German automakers just revealed work on big rigs that will never have a human onboard. The prediction here is that in 5 years, all long haul trucks will be driven by software guided robots replacing the need of about 1.85 million drivers. Über is experimenting with driverless taxi's in Philadelphia and so far, there haven't been any serious accidents or deaths.
EVERY industry is threatened. Volvo announced that in two years every car they make will be either electric or a hybrid. I drove a Tesla Model S that in some versions is the fastest production car on the planet. At $100,000 it's cheap compared to say a $500,000 Ferrari or $2 million Bugatti Veyron. Tesla is building charging stations all over the country and more come on line each and every day.
Governor Brown raised gasoline taxes to rebuild our infrastructure here in California because at his bidding we did too good a job buying cars that got better gas milage or hybrids and electrics that used much less gas, a tax cash cow. The public paid for his dreams, not once but twice.
The smart home is next from key locks, to refrigerators that we can look into at the store to see if there is anything else we need even if they told us what was already there, to cameras watching our babies, deliveries and the thieves that steal deliveries, turn lights on or off a world away ... you get the picture. The control is there, in your hand.
FoxCon, a huge manufacturer from Taiwan, that makes cell phones, tablets and other things digital is looking to build new factories here. What the cities and states courting them don't seem to understand, these factories will be filled with robots who don't need breaks, health care, can work in the dark and cold, 24/7. Stung with repeated reports of human worker violations their existing factories in China are replacing humans with robots!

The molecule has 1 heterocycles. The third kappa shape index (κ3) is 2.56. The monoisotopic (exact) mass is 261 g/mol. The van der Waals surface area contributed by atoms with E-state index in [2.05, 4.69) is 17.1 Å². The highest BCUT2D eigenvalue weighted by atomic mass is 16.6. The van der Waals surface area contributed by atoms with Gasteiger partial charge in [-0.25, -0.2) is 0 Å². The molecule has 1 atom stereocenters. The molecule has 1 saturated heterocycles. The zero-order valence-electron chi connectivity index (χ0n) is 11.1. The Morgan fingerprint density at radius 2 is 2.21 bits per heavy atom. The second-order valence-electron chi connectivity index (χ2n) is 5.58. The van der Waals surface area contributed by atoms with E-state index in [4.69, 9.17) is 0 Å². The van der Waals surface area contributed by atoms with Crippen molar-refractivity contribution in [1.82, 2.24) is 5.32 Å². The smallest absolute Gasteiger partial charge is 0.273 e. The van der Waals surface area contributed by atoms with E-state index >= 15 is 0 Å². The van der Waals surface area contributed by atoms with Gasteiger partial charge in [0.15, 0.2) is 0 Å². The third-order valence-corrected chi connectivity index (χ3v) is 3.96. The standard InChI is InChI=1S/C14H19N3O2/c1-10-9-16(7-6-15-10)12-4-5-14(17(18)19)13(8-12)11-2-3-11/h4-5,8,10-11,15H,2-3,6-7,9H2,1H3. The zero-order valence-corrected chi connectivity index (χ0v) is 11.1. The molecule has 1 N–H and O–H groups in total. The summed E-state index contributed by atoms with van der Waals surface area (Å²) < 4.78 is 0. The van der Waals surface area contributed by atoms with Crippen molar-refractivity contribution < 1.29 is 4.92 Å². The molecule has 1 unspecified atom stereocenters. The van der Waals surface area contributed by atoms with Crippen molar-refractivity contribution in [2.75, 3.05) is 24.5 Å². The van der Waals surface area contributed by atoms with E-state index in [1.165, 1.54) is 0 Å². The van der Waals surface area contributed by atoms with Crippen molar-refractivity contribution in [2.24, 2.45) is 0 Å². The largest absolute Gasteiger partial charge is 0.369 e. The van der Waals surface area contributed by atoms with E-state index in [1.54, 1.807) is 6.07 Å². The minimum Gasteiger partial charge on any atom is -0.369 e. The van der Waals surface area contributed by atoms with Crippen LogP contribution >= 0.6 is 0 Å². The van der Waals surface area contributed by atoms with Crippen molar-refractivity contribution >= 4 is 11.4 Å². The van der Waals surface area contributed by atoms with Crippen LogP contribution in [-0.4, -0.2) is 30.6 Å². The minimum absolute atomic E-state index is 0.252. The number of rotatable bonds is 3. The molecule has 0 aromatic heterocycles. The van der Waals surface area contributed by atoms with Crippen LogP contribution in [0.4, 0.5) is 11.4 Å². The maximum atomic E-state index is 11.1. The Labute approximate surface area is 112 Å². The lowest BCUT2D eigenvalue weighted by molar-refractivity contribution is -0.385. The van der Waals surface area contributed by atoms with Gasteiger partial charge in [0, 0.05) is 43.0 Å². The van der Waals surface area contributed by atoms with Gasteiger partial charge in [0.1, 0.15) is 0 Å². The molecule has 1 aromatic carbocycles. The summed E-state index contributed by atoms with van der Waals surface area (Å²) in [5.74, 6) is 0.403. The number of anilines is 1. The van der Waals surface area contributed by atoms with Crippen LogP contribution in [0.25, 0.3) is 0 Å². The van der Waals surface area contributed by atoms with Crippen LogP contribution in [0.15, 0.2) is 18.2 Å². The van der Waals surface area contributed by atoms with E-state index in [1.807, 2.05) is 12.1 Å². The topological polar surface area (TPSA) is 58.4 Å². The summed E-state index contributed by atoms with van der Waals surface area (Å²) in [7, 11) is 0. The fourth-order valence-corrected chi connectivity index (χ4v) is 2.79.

|The evolution of robots|
Will the world, as Issac Asimov wrote in his FOUNDATION series, reject and literally outlaw robots and the AI (artificial intelligence) technology that goes with it? His original trilogy, that he built on for years, talked about humans, their fear of robots and the extremes they went to outlawing them and crushing anyone who even dreamed of such a device. It was science fiction in the 50's, suddenly it is reality today. In fact, we were served a hot steaming dish by a robot in Shenzhen, China in May of this year!
Another big industry that may fade away is, gasp, the automotive industry, as we know it. Predictions are that NO ONE WILL OWN A CAR anymore. Using your smart phone, you page a car, it takes you, driverless of course, where you want to go and your phone pays for the trip not unlike an Über trip today. No money changes hands ... everything is digital. In fact, it might be a much cheaper form of transportation. Just think, no purchases of a car, no gas bills, maintenance, insurance, just pay for the time you need it! Now the garage can be turned into a man cave with a robot bartender!
We are rushing into the BRAVE NEW WORLD that Huxley predicted but could never have imagined. How we deal with it is, literally, in our hands. Here are Asimov's three laws:
A robot may not injure a human being or, through inaction, allow a human being to come to harm. A robot must obey orders given it by human beings except where such orders would conflict with the First Law. A robot must protect its own existence as long as such protection does not conflict with the First or Second Law.
So, the question remains ... how do we turn off or at least turn down this whirlwind of change, this roaring that seems by the day to be growing ... growing louder? We as a society, as humans on earth better find a way or the life that we have will be torn apart increasingly with random acts of violence. We hate change and yet, as history has shown us, it is inevitable. Possibly, Asimov had it right. Maybe we should insert instead of robot the word human in his three laws of robotics...
A human may not injure another human being or, through inaction, allow a human being to come to harm. A human should must obey orders given fairly to it by another human being unless it conflicts with the First Law. A human must protect its own existence as long as such protection does not conflict with the First of Second Law.
Of course, with variations, isn't this what great prophets and teachers have tried to teach us all along?
Thank you for reading my blog. I invite you to take the time to read earlier blogs where the emphasis is to explore the ways art and design affects our daily lives ... and always have. I share with you what inspires me with the hope that it will inspire you as well. Comments are always welcomed! Be sure to check my re-opened ETSY store ... KrugsStudio.etsy.com